AT&T's plan to acquire a carrier and operate in Europe may have to be put on hold for a long time, thanks to the National Security Agency (NSA). The revelations of national and international surveillance by the agency is now forcing European officials to scrutinize any attempt by AT&T or any other carrier to purchase a mobile phone network on the continent.
North America to continue Nintendo Wii sales over holiday season
North America is the last major market to still receive shipments of the Nintendo Wii, after an announcement concerning European availability. Shipments of the game console to retailers in Europe have now ceased, following a similar announcement covering Japan earlier this week, but shipments of the motion-sensitive console to the United States will not be affected in any way.
Proposal sees Samsung avoiding standard-essential patent lawsuits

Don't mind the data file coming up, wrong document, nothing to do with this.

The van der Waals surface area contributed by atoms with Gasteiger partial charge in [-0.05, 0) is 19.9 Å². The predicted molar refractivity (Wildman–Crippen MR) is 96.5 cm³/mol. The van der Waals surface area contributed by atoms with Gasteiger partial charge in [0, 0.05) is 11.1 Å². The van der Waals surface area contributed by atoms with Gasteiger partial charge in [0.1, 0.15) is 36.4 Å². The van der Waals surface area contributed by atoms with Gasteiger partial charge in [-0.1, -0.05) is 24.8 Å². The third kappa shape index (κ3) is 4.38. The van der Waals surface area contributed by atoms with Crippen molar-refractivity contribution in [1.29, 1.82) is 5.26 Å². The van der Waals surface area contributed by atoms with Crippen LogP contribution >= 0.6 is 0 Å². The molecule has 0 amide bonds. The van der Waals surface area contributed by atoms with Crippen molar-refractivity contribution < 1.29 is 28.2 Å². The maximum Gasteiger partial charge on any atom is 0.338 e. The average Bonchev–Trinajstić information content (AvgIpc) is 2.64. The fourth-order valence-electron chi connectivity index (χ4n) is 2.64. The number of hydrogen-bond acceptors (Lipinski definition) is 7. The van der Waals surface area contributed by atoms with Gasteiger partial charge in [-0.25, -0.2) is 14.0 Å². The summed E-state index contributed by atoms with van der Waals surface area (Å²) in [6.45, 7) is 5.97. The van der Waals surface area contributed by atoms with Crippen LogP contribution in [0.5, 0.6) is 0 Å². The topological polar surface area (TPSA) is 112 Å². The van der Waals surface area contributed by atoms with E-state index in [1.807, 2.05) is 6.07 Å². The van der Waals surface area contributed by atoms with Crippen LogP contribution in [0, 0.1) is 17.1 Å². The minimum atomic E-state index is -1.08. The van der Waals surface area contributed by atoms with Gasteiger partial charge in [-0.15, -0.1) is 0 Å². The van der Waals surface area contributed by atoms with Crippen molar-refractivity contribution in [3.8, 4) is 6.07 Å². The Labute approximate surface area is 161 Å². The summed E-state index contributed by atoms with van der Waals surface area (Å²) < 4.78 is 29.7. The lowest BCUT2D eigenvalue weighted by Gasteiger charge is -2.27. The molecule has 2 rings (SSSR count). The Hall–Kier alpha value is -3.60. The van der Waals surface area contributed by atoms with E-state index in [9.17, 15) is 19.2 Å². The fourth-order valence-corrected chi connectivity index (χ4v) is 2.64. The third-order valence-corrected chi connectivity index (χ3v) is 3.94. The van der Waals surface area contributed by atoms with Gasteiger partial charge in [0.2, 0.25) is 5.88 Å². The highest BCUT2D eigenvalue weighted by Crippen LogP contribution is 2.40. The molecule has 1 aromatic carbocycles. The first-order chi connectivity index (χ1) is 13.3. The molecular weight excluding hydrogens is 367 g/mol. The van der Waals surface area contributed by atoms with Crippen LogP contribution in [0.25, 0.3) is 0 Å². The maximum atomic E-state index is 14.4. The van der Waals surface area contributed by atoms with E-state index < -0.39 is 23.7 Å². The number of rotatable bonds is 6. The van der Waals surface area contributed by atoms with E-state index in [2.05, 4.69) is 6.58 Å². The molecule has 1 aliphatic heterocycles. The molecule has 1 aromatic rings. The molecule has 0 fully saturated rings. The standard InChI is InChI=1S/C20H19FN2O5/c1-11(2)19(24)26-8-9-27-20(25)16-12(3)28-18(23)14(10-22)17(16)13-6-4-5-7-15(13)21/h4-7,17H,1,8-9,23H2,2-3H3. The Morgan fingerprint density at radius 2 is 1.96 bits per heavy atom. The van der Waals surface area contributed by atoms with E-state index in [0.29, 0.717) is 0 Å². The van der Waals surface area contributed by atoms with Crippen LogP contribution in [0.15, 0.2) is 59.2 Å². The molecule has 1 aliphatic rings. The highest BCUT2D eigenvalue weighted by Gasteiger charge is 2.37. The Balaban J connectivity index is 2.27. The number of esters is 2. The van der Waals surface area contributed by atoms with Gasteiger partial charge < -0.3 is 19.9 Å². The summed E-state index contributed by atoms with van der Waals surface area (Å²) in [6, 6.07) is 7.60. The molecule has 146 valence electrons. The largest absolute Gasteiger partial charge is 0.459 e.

The European Commission is requesting feedback on an offer by Samsung to stop suing other device manufacturers over specific types of patents. The proposal would prevent Samsung from suing over standard-essential patents (SEPs) for a five-year period, in order to cease the antitrust proceedings it is embroiled in, and to avoid a potential fine from the EC of $18.3 billion.
Marketing efforts also a factor in Sony's change of priorities
Sony could be relaxing its push to release smartphones in the United States, in order to protect its sales in Japan and Europe. CEO Kaz Hirai advised that, in terms of smartphone sales, Sony's "biggest priority is maintaining our share in Japan or increasing it," as it attempts to fight off the rising popularity of the iPhone in its home country.
US, Europe release of PS Vita TV could happen, states Sony senior vice president